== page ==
Covenant Christian High School is big on atheltics

Sports are an important part of the program for Covenant Christian High School in Indianapolis, Ind. The school’s primary focus is on providing a Christian learning environment with a strong emphasis on academics. Though the school is small in size—with 380 students in grades nine through 12—it’s big in athletics, fielding 16 varsity sports and two club sports. Fall sports include: boys and girls soccer, boys and girls cross-country, girls volleyball and boys tennis. The winter sports are all indoors: boys and girls basketball and swimming. Spring play moves outside with baseball for boys and softball for girls, boys and girls track, boy’s golf and girls tennis. Two club sports add to the spring schedule: girls lacrosse and boys indoor volleyball.

As in most small schools, staff members wear many hats. Gossel’s main thrust is running the athletic department—hiring and mentoring coaches and providing what they need to be successful for their athletes and their sports program. That includes setting schedules, setting the budget, purchasing equipment, ensuring home practice and game sites are available and ready for use, and that all the details that go with the sports programs are covered.

This shot of Scott Schinderle (who graduated in May of 2007), was snapped as he hit a 400-foot homerun during a May 2007 game.

Gossel’s other roles include head baseball coach and sports field manager for the outdoor athletic facilities. The combination of roles works well because of Gossel’s multifaceted background. His dad is in the excavation business and passed along a working knowledge of soils, grades and turf. While in school, he worked summers for the landscaping business owned by his older brother, and he grew up playing baseball and basketball. After earning a bachelor’s degree in Bible studies and physical education from Baptist Bible College in Clark’s Summit, Pa., he accepted a teaching and coaching position with Arlington Baptist School in Baltimore, Md.

 “I knew I had the background to improve the athletic fields. So, by choice, I took over that aspect of the sports program and developed a passion for it,” Gossel says.

Drawing by Theresa Wisehart, art teacher at Covenant Christian High School.
The artist’s drawing shows what thetrack/soccer/lacrosse/baseballcomplex will look like when the capitalimprovement project is completed.

Facilities

Gossel stepped into his position in the fall of 2003, as the Warrior Park baseball field was at the midpoint of construction. The playing field itself was built by volunteers and parent contractors. The project was paid for through a memorial fund to honor Scott Dobbs, a longtime baseball player and school supporter. The ballpark design incorporates features of several professional stadiums, with dimensions similar to Fenway Park’s, but flipped. The fencing that marks the boundaries of right field is nicknamed the “Screen Monster.”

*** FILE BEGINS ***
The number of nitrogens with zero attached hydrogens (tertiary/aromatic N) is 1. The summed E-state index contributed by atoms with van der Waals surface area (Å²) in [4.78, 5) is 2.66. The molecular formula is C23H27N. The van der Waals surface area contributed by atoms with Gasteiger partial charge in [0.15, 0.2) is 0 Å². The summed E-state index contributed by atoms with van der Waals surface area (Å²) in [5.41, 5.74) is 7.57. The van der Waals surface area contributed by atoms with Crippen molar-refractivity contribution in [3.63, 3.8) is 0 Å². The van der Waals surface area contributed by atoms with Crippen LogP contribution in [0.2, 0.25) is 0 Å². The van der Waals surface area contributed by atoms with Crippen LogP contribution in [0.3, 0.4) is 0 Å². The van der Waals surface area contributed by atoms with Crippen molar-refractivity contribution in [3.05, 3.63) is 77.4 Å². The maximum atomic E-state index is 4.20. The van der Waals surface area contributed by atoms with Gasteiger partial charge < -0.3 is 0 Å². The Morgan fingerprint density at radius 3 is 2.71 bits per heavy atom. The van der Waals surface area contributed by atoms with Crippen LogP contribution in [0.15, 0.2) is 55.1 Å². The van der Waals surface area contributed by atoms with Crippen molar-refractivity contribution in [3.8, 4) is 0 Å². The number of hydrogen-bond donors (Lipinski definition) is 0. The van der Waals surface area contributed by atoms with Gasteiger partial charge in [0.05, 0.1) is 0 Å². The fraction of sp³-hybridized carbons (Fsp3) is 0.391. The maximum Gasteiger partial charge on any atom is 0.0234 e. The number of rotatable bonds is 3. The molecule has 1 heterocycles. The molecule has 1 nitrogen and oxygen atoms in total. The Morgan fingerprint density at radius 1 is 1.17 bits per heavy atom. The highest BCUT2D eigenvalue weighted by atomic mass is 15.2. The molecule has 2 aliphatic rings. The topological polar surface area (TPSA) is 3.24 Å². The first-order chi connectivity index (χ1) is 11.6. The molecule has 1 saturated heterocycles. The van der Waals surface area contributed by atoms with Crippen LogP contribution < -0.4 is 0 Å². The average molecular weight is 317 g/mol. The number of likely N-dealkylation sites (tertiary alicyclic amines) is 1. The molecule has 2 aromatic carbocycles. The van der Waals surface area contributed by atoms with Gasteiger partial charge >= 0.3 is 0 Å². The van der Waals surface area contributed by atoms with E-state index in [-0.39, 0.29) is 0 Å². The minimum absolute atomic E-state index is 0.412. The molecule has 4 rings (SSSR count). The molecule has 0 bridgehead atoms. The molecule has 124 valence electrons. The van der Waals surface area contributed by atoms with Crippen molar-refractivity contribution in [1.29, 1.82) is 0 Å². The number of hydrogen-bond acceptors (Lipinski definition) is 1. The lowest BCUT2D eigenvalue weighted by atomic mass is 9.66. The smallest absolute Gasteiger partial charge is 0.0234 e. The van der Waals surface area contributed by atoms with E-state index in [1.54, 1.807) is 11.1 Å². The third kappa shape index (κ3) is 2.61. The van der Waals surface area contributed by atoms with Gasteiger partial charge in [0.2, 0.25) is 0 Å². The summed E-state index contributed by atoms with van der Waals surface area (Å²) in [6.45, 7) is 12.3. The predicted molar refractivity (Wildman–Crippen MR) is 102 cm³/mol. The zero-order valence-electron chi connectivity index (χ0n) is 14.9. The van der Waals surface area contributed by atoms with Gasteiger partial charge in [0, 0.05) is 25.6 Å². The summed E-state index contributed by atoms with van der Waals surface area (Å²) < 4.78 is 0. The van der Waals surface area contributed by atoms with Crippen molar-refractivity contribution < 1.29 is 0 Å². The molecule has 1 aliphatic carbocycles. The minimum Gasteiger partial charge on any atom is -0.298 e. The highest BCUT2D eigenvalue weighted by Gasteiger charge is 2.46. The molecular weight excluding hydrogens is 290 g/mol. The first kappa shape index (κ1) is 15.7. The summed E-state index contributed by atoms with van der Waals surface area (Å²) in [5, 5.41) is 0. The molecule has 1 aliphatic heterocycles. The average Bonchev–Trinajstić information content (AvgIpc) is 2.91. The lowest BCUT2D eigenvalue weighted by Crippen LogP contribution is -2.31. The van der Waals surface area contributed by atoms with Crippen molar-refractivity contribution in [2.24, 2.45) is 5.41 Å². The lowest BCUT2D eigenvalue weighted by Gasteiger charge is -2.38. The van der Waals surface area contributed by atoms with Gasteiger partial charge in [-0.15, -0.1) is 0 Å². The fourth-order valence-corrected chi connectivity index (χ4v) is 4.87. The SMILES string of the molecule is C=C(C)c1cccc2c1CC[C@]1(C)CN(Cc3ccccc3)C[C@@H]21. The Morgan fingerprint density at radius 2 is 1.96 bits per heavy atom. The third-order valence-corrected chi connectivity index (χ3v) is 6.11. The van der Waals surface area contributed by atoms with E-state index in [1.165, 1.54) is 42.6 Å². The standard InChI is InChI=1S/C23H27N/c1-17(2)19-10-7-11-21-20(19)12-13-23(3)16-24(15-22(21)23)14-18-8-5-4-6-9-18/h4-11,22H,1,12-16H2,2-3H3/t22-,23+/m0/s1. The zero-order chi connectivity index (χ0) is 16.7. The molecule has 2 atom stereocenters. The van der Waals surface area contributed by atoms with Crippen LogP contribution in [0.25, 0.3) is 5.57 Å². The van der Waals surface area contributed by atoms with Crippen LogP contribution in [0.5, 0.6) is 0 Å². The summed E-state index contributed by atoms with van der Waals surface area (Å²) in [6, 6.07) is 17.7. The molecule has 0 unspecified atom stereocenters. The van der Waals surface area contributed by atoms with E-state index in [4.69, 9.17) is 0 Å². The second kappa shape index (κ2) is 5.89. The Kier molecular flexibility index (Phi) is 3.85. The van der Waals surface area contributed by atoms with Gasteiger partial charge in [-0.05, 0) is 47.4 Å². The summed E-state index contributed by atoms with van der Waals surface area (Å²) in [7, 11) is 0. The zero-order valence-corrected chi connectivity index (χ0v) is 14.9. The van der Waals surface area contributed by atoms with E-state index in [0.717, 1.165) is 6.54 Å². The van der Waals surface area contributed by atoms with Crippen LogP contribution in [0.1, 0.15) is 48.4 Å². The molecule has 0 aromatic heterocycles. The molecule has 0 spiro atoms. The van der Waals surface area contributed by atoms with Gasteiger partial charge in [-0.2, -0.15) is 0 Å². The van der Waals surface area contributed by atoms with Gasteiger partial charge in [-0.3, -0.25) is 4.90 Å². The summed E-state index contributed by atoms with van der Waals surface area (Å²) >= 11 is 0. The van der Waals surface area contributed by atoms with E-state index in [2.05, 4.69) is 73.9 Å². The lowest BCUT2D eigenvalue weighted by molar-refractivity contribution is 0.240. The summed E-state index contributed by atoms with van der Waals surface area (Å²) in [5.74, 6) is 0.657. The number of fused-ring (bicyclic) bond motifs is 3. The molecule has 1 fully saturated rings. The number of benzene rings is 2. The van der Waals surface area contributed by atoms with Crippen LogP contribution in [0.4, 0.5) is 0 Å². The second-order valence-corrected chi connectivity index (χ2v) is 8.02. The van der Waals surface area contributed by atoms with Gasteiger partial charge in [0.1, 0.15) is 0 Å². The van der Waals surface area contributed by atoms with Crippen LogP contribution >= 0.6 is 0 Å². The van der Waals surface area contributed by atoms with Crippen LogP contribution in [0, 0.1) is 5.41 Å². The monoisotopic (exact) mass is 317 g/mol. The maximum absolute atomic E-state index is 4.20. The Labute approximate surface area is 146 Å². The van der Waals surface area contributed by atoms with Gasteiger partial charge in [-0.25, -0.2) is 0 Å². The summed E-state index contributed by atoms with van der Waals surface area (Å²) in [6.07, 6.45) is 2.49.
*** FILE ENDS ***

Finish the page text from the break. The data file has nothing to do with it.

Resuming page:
This field is on campus, adjacent to the soccer/lacrosse field. The cross-country course winds across the school campus and the open acreage of the church, incorporating turf, mulched trail, woodland and asphalt surfaces. The hard-surfaced tennis courts are on campus. The school gym serves as the practice and game site for basketball and volleyball.

“This is the 13th year for the school and the 11th in the current building. We kicked off a multifaceted capital campaign last November that incorporates building and site improvements. The first phase calls for classroom updates and the addition of a cardio room for our fitness program. The second phase will add an auditorium, add an all-weather track around the existing soccer/lacrosse field, renovate that field, correct some grade and drainage issues on the baseball field, and add a softball field across the road from our current campus. We’ve worked with an architect on the preliminary design for budget estimates, but will not proceed until all of the funding is in place.”

Field maintenance program

Gossel’s field maintenance focuses on the outdoor baseball and soccer/lacrosse fields. He’ll oversee the projected field construction and renovation work and add the new softball field to his overall program. All field maintenance and renovation must be worked in around the practice and game schedules.

He says, “Facility Manager Scott Voehringer and his staff handle the custodial side of the indoor maintenance, take care of anything else on and around the grounds, as well as help manage home events and the concessions for home contests. It’s a cooperative partnership that works very well, and they do an excellent job.

This cross-field view of the soccer field shows one of the patterns Gossel mows to édress up_ the field.

“The club sports support themselves financially and handle the gym setup for volleyball. I make sure the field is in good condition and lined and painted for lacrosse.”

The baseball and soccer/lacrosse fields are native soil, a heavy clay/loam mix. The baseball field has an inground, automatic irrigation system. A water reel is used for the other field. The baseball field is 100 percent Kentucky bluegrass. The soccer/lacrosse field is about 50 percent bluegrass and 50 percent perennial ryegrass.